Monday, March 18, 2013

Book Nook - Storyteller

Storyteller: The Authorized Biography of Roald Dahl, by Donald Sturrock:

I always approach a biography with a bit of trepidation.  First, I'm always a little afraid at what I might find out about this wonderful person (I usually only read biographies of people that I find wonderful, inspiring, smart, other words, no bad guys or meanies).  If I find out some rather negative information about my chosen hero, will I still look at them in the same regard. or will it all be tainted?  Or will the truth set me free, and I appreciate them for the complex person as they really are/were?

The other reason I don't read a lot of biographies is because they are so darn long.  I have to really want to know about a person to invest in a 600 + page biography.  Sometimes, a quick look on wikipedia will suffice, or a biography from the juvenile section.  I'm not the only one who thinks this way: on the back cover of Storyteller, Quentin Blake, longtime collaborator with Roald Dahl, writes "a 600-page book with the word 'authorized' on the cover looks to me a rather daunting prospect....."  I couldn't agree more.

But the complex, flawed, adventurous, creative, generous person who was Roald Dahl is definitely worth the investment of reading time.  In fact, after I put the book down I wished it had been longer.  I wanted to know even more about this person who lives on in his stories.  Little things, like what did Dahl think about the Beatles?  Or, what was his favorite color?  Or bigger questions, like would I actually like Roald Dahl, one of my literary heroes, if I met him?  I think this is a sign of an excellent biography: you learn what makes that person tick, and are so engrossed that you want to know even more.  Perhaps a pilgrimage to the Roald Dahl Museum and Story Centre  is the next logical step.

I can't say enough good things about Donald Sturrock's writing.  His research is thorough, his sources are abundant.  He had met Dahl and spent time with him, so he knew him personally.  He just "gets" Dahl, and is not afraid to paint us an accurate picture, warts and all.  Interestingly, Dahl's mentor, Charles Marsh, is discussed a lot throughout the book, as he had a profound impact on Dahl's life.  The more I read about Marsh, the more I wanted to know about him ("work hard, talk little, be truly a miser of time" he once advised Dahl).  Same thing with Dahl's first wife, Patricia Neal - what happened to her after their divorce?  How did she cope with being cast out of Gipsy House?  I'd like to spend some more time with the figures who once spent time with Dahl.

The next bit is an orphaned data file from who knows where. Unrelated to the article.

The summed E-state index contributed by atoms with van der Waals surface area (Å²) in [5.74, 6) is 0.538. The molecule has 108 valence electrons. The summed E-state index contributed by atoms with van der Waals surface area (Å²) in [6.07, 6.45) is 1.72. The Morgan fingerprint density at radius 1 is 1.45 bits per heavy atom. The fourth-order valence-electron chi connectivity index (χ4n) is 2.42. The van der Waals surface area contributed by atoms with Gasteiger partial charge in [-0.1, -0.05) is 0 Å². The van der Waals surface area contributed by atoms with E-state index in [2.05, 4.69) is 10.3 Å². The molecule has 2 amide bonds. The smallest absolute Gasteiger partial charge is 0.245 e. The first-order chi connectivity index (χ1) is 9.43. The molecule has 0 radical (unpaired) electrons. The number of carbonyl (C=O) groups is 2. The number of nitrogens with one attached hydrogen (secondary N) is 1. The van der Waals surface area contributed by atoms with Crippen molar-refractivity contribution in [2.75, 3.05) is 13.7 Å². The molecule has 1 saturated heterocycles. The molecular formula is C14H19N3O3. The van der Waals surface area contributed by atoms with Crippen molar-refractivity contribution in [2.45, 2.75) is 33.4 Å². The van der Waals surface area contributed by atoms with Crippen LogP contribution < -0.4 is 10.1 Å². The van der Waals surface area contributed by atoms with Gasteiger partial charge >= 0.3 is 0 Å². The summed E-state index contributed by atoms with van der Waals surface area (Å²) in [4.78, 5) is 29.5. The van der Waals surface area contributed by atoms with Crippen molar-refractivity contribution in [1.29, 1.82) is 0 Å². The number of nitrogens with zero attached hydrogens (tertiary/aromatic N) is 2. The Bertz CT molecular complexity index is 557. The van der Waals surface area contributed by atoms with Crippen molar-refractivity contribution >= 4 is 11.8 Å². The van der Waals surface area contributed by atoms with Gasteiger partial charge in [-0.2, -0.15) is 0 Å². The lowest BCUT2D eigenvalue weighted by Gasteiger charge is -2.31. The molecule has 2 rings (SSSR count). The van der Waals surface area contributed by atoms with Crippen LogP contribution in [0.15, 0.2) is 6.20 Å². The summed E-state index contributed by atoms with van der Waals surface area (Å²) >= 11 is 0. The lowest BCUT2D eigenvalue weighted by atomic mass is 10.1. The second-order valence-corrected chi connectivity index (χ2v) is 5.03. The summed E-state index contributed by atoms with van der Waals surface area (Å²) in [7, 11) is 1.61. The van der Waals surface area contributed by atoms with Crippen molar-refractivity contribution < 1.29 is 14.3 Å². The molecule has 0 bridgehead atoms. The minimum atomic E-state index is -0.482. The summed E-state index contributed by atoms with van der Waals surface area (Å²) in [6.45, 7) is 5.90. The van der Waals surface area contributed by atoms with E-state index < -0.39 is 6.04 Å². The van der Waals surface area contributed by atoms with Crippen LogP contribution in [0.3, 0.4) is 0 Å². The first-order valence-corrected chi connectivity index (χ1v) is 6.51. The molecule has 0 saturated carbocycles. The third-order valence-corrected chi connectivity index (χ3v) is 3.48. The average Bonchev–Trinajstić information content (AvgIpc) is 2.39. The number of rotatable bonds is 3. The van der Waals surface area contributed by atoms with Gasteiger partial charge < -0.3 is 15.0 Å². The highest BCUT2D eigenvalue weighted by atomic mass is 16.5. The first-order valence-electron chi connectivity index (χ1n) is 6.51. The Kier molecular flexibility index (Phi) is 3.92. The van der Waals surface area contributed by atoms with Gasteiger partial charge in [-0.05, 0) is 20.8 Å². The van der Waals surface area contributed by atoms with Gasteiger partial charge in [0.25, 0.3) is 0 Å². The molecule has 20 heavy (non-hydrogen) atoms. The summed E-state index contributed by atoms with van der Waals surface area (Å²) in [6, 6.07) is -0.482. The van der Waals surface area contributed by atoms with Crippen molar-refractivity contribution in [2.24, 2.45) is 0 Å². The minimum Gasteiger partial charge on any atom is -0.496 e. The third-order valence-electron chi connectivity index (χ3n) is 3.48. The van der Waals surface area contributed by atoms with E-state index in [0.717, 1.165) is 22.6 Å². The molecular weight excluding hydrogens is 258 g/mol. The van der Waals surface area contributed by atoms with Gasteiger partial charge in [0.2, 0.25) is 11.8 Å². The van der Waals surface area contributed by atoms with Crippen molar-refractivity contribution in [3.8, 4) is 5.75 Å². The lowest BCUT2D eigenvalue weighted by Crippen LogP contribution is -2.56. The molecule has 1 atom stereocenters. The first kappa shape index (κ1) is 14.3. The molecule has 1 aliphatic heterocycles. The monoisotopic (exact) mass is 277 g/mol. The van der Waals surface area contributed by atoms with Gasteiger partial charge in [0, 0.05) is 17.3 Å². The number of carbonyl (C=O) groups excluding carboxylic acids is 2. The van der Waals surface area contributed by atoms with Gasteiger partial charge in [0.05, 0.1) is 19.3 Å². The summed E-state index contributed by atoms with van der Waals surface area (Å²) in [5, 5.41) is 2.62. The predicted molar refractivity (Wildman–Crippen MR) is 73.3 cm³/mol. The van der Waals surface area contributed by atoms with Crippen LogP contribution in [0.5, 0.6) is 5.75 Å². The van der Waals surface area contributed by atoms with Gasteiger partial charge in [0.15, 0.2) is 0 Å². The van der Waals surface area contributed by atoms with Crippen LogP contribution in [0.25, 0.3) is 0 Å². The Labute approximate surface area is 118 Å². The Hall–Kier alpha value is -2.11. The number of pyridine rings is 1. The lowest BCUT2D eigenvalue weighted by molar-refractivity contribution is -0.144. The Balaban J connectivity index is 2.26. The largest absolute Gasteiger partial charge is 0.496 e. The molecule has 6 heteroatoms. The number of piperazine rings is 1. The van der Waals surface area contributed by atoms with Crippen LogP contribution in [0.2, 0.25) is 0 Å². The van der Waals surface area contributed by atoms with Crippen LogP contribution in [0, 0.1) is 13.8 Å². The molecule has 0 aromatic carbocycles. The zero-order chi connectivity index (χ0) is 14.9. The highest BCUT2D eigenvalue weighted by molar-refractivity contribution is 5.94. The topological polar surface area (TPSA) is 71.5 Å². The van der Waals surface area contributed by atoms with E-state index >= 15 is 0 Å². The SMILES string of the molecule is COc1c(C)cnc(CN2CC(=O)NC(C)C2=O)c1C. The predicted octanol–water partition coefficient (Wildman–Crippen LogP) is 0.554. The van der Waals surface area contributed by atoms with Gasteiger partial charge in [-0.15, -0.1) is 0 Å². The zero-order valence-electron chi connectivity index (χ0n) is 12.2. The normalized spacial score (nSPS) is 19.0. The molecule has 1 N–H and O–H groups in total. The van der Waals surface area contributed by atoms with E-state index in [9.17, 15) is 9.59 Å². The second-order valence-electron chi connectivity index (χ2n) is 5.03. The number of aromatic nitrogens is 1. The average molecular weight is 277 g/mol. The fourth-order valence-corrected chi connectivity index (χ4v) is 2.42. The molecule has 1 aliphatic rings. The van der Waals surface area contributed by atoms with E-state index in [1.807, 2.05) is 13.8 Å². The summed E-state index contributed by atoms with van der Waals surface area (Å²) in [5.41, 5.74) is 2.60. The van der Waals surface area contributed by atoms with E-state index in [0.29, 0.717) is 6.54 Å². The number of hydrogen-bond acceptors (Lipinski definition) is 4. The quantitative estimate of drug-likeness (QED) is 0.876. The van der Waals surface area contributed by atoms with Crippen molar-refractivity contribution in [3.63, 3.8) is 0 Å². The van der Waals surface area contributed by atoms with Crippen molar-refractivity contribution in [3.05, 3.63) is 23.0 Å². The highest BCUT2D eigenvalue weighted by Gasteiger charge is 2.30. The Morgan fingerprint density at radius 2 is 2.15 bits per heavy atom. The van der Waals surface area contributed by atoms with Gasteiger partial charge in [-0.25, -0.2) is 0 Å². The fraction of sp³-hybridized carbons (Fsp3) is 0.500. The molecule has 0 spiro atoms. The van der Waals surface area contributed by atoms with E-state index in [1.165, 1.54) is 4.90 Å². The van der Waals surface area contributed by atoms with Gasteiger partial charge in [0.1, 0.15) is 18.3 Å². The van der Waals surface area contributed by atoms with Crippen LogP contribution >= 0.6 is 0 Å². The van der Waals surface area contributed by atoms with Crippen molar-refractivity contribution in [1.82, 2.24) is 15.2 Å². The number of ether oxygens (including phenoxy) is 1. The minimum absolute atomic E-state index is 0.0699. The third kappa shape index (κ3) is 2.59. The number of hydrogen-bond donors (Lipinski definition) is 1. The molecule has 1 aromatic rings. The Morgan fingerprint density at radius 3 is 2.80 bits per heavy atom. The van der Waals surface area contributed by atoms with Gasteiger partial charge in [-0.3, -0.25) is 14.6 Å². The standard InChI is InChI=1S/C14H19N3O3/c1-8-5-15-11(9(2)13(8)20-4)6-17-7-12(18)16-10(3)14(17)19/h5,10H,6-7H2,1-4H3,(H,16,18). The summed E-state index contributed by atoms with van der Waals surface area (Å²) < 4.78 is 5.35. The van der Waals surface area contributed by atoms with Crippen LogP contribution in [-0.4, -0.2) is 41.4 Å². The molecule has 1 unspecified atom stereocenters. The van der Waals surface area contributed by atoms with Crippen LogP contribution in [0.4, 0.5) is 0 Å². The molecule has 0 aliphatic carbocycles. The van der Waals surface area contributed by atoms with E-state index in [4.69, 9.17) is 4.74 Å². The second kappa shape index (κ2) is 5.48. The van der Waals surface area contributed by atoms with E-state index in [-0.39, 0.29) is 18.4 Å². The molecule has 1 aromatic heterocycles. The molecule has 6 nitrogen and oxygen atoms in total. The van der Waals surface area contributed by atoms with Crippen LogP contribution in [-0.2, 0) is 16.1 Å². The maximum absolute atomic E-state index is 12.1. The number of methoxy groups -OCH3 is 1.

Perhaps the most fascinating part of the book is the relationship he has with his characters.  Readers know that every part of a book is part of its creator: the author's experiences, the author's personality, the author's flights of fancy.  Dahl and a buddy used to go poaching, and schemed a way to score a load of pheasants that is identical to what you'll read in Danny, The Champion of the World.  Dahl once came up with a story about a giant who blew dreams into the bedrooms of little children, to entertain his youngest daughters.  Sounds like The BFG, yes?  And, as Sturrock adeptly observes, one of Dahl's greatest characters, Willy Wonka, is simply a mirror image of his creator.

There are plenty of warts here - Dahl cheated on his first wife, he started arguments at dinner parties just for fun and he didn't always clean his matter.  If you love Roald Dahl, you'll love him even more after reading this biography.  Care to join me on the pilgrimage?


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